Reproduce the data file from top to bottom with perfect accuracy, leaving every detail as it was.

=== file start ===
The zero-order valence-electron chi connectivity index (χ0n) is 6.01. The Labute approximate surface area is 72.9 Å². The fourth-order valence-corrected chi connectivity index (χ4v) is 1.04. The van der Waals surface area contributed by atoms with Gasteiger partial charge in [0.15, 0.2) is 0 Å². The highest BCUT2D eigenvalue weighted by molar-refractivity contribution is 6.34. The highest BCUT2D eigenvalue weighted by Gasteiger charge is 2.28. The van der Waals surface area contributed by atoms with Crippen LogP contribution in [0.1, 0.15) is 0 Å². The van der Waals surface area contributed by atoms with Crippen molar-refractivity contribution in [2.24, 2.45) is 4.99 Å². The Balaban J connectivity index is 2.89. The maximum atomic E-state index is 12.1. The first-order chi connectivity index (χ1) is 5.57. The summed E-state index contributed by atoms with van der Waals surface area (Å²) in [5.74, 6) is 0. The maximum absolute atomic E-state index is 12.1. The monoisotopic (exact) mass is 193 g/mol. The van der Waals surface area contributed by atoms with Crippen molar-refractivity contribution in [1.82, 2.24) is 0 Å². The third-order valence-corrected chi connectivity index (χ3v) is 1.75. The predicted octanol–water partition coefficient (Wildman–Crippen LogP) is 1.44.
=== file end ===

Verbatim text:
The zero-order valence-electron chi connectivity index (χ0n) is 6.01. The Labute approximate surface area is 72.9 Å². The fourth-order valence-corrected chi connectivity index (χ4v) is 1.04. The van der Waals surface area contributed by atoms with Gasteiger partial charge in [0.15, 0.2) is 0 Å². The highest BCUT2D eigenvalue weighted by molar-refractivity contribution is 6.34. The highest BCUT2D eigenvalue weighted by Gasteiger charge is 2.28. The van der Waals surface area contributed by atoms with Crippen LogP contribution in [0.1, 0.15) is 0 Å². The van der Waals surface area contributed by atoms with Crippen molar-refractivity contribution in [2.24, 2.45) is 4.99 Å². The Balaban J connectivity index is 2.89. The maximum atomic E-state index is 12.1. The first-order chi connectivity index (χ1) is 5.57. The summed E-state index contributed by atoms with van der Waals surface area (Å²) in [5.74, 6) is 0. The maximum absolute atomic E-state index is 12.1. The monoisotopic (exact) mass is 193 g/mol. The van der Waals surface area contributed by atoms with Crippen molar-refractivity contribution in [1.82, 2.24) is 0 Å². The third-order valence-corrected chi connectivity index (χ3v) is 1.75. The predicted octanol–water partition coefficient (Wildman–Crippen LogP) is 1.44.